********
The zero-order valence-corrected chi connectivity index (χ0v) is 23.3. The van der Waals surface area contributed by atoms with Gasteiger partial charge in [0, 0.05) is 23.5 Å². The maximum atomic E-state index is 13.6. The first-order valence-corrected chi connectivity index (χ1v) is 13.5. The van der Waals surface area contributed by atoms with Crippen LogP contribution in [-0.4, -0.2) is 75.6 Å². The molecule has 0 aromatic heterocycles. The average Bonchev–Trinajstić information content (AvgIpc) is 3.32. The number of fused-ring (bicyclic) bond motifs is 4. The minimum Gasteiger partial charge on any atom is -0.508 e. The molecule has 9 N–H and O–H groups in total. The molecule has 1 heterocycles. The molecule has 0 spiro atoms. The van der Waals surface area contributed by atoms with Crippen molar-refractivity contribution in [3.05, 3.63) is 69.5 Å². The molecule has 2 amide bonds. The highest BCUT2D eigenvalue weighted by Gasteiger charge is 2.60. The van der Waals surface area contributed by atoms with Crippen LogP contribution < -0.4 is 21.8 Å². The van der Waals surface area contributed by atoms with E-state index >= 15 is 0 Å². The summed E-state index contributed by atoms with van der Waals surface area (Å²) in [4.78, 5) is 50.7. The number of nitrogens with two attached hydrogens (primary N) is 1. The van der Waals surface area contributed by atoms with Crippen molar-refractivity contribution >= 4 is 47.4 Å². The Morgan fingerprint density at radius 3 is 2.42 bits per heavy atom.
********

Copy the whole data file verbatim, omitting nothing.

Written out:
The zero-order valence-corrected chi connectivity index (χ0v) is 23.3. The van der Waals surface area contributed by atoms with Gasteiger partial charge in [0, 0.05) is 23.5 Å². The maximum atomic E-state index is 13.6. The first-order valence-corrected chi connectivity index (χ1v) is 13.5. The van der Waals surface area contributed by atoms with Crippen LogP contribution in [-0.4, -0.2) is 75.6 Å². The molecule has 0 aromatic heterocycles. The average Bonchev–Trinajstić information content (AvgIpc) is 3.32. The number of fused-ring (bicyclic) bond motifs is 4. The minimum Gasteiger partial charge on any atom is -0.508 e. The molecule has 9 N–H and O–H groups in total. The molecule has 1 heterocycles. The molecule has 0 spiro atoms. The van der Waals surface area contributed by atoms with Crippen molar-refractivity contribution in [3.05, 3.63) is 69.5 Å². The molecule has 2 amide bonds. The highest BCUT2D eigenvalue weighted by Gasteiger charge is 2.60. The van der Waals surface area contributed by atoms with Crippen LogP contribution < -0.4 is 21.8 Å². The van der Waals surface area contributed by atoms with E-state index >= 15 is 0 Å². The summed E-state index contributed by atoms with van der Waals surface area (Å²) in [4.78, 5) is 50.7. The number of nitrogens with two attached hydrogens (primary N) is 1. The van der Waals surface area contributed by atoms with Crippen molar-refractivity contribution >= 4 is 47.4 Å². The Morgan fingerprint density at radius 3 is 2.42 bits per heavy atom.